Rev. Jonas L. Imotichey
1904 - 1972
Rev. Jonas Imotichey, born Feb. 27, 1904, was an original enrollee of the Chickasaw Nation. He attended primary school in Fillmore and later Chilocco Indian School, where he learned English.
Rev. Imotichey and his wife, Josie, were married for 43 years, and they had seven children. He was a hardworking individual with many skills and trades, including farming, woodworking and traditional bow making. Rev. Imotichey also assisted Chickasaw families, who did not have land allotments, by generously donating land so they could apply for federal tribal housing grants. He also routinely assisted his neighbors by providing land for their livestock, farming and storing equipment.
Rev. Imotichey served as a minister at the Sandy Creek Presbyterian Church where he preached sermons in Chickasaw. He was one of the last First Americans to be ordained by what was then known as the Indian Presbytery before they were required to attend seminary, during a time when civil rights issues gripped the United States. Rev. Imotichey was a part of the historic gatherings at Seeley Chapel marking the dawn of a new and progressive era for the Chickasaw Nation. He, along with other Chickasaw ministers and leaders, worked tirelessly to regain the right to self-determination, which later became the Indian Self-Determination Act in 1975.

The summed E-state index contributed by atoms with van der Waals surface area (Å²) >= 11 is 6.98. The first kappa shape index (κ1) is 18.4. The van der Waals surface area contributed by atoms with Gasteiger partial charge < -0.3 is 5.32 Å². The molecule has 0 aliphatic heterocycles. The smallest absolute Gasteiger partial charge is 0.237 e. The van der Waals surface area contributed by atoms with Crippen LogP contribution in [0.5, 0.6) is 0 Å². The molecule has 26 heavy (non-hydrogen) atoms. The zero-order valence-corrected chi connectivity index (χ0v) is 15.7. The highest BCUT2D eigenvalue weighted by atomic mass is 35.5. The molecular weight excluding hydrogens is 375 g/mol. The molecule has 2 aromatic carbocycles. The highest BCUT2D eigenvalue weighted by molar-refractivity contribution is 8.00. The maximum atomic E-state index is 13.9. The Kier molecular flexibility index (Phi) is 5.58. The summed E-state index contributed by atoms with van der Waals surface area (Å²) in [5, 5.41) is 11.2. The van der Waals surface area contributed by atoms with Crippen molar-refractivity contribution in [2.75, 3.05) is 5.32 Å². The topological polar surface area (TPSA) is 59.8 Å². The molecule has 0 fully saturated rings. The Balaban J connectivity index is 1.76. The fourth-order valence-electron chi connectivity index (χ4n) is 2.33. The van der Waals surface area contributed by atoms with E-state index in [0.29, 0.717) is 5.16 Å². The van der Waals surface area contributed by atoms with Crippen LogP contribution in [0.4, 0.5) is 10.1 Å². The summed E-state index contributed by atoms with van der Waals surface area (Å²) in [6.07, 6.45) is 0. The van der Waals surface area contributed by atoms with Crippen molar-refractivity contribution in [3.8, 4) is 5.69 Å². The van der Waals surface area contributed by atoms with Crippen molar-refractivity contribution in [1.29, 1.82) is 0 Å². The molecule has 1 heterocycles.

Rev. Imotichey was selected by Governor Overton James to serve on his advisory council prior to his governorship appointment by President John F. Kennedy. He also represented the Chickasaw people on the Chickasaw Advisory Council from 1960 until his death in 1972, including serving several years as vice chairman. In 1968, Rev. Imotichey was appointed as an original member of the board of commissioners for the Chickasaw Nation Housing Authority. He served as an instrumental leader and voice of the community throughout his life and is distinguished for his dedication to the Chickasaw Nation, its people and their culture.